Could Calgary be on the cusp of becoming a major arts centre? And could the arts become a major element of Calgary’s economic diversification program? With a billion dollars of private and public investment, one would sure hope so.
Yes, you read right. A billion dollars!
Probably the biggest criticism of Calgary by left wing, bohemian artsy folks is the city lacks a vibrant arts scene. However, this is quickly changing with the opening of the new Bell Studio (National Music Centre) which has generated international attention including a piece by the prestigious Architectural Digest titled “Canada Just Opened a Massive Museum Dedicated Solely to Music.”
Unfortunately, it didn’t say, “Calgary Just Opened a Massive….”
Is Calgary on the international art map yet?
While Calgary is not yet on the international art map, things like the Calatrava’s Peace Bridge and Jaume’s Wonderland (sculpture of young girl’s head on the plaza at the Bow Tower) are attracting international attention in some circles.
And, flying under the radar was the opening of the opening of the $90 million, 787-seat Bella Concert Hall in at Mount Royal University (MRU) in September 2015. It is part of the world-renowned Mount Royal Conservatory, whose roots go back to 1911 and today boasts over 4,000 students. How many Canadians or even Calgarians know MRU was a huge musician incubator?
Fact: Calgary has 190 venues for live performances?
And coming up next is cSpace, the $29 million transformation of the historic King Edward School in Marda Loop into a multi-use arts centre. The majestic sandstone school looking over the City Centre, being reborn as a creative hub, will have 29 tenants representing over 1,000 artists – an eclectic mix of fashion designers, film makers, musicians, theatre groups, writers, jewellery makers and the Alberta Craft Council’s Calgary office/gallery. It will also include an intimate multi-purpose theatre and a Montessori School.
The east side of the site has been sold for a 56-home active living seniors complex while the west side was sold for upscale townhomes – deals helping finance the project.
The fact cSpace had three times as many arts group and artists interested in renting space than they could accommodate is a strong indication of Calgary’s growing arts community. In the past, Calgary’s prosperity resulted in emerging artists often moving to other cities with a lower cost of living. However today, more and more artists want to stay and make Calgary home.
Fact: Calgary has 19,000 establishments involved in creative industries employing over 67,000 workers?
A BILLION DOLLARS INVESTED IN ART FACILITIES
- August 2015 Bella Centre ($90 million)
- April 2016 DJD Dance Centre ($26 million)
- May 2016 Film Centre ($28 million)
- July 2016 Bell Studio ($191 million)
- Spring 2017 cSpace ($29 million)
- Winter 2017 Youth Campus TransAlta Performing Arts Studios ($20 million est)
- Fall 2017 Youth Campus BMO Amphitheatre ($7 million est.)
- Winter 2018 Youth Campus Calgary Arts Academy ($20 million est.)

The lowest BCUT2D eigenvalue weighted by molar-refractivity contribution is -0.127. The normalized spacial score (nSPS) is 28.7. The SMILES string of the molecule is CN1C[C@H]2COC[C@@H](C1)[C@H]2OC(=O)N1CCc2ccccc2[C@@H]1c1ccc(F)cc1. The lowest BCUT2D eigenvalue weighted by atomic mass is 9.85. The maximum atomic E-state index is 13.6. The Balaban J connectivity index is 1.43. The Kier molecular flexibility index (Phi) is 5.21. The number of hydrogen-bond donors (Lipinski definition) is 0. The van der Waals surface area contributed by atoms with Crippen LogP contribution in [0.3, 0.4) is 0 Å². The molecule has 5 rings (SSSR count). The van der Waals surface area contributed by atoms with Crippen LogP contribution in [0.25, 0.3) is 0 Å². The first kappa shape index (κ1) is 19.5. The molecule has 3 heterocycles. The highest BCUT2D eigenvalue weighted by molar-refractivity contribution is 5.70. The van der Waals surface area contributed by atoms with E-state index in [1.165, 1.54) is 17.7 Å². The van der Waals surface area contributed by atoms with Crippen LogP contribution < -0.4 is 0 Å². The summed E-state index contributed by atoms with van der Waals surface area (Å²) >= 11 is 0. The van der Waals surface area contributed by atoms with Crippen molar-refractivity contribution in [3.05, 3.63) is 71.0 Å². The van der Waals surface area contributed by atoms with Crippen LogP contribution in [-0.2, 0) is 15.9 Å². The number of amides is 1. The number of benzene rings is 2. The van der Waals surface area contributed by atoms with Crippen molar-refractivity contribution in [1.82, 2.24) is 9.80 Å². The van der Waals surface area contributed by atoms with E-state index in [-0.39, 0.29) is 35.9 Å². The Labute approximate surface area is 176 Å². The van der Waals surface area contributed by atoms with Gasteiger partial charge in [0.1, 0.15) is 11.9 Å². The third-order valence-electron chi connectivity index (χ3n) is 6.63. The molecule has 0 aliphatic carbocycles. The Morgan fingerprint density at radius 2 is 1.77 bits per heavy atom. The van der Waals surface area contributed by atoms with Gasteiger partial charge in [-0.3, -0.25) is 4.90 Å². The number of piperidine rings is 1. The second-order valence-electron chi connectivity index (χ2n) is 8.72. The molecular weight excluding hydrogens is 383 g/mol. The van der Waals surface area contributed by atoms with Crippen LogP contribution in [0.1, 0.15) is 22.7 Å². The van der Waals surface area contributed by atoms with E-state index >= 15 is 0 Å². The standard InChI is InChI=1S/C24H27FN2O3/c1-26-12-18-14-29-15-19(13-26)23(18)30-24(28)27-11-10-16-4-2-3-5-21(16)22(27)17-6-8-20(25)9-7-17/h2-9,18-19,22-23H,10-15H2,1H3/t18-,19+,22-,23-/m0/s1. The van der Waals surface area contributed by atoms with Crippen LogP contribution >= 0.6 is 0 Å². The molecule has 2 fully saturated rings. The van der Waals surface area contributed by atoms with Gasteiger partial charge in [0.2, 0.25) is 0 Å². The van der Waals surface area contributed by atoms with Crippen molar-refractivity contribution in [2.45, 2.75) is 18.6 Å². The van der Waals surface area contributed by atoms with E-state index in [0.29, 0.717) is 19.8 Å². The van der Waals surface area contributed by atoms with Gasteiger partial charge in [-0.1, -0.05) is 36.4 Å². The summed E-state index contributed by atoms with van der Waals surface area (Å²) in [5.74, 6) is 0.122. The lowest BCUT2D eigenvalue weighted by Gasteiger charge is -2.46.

- Fall 2018 New Central Library ($245 million)
- TBD Youth Campus Calgary Opera Centre ($23 million est)
If we include the cultural spaces in Calgary’s new recreational centers (i.e. theatres, studios and gallery space) and new theatres like Webber Academy’s Performing Arts Centre we are closing in on a billion dollars in public and private investment in new cultural facilities over the past five years.
Fact: Calgary is third in Canada in attracting cultural migrants?
Grassroots Cultural Centres
It is also important to note there are many smaller DIY art group projects that are just as important as the mega million dollar projects in transforming Calgary from a corporate city to a creative city.
For example, the Beddington Community Hall has been recently. Renamed the the Bedding Heights Community Arts Centre, it is home to two of Calgary’s longest running community theatre companies - StoryBook Theatre and Front Row Centre Players.
In Sunalta, underneath the gritty Bow/Crowchild Trail spaghetti interchange, sits a non-descript, bluish-grey building that is now home to TRUCK Contemporary Art, Ghost River Theatre and West Village Theatre.
Flying under the radar is how the community of Forest Lawn has become a magnet for many Calgary artists to live. artBOX on 17E (converted retail paint store), an initiative of the International Avenue BRZ, which serves as their performance and exhibition space has been so successful a shipping container was dropped on the front lawn this past summer to serve as a retail incubator space for artisans.
Market Collective, founded in 2008, is a group of local artisans who have organized weekend pop-up sales of their work all over the city- old car dealership on International Avenue, Simmons Building in East Village, Chinese Cultural Centre, downtown and King Edward School (soon to be cSpace) in Marda Loop.
Artpoint Gallery & Studio Society is Calgary’s off-the-beaten path, hidden gem cultural facility. It is hidden from the street and sidewalk in an old warehouse next to the railway tracks above the 12th street railway bridge underpass in Inglewood. Tucked inside are 23 artists’ studios, three gallery spaces and an ambitious year-round exhibition program.
Need we go on? It is too bad that Calgary’s corporate culture gets all the attention - in good times and bad – while the ongoing growth of our cultural sector flies under the radar.
Perhaps with a billion dollars of new investment in cultural facilities, Calgarians and Canadians will realize our city is more than just oil & gas head offices.
Note: All of the facts are from Calgary Economic Development’s website.
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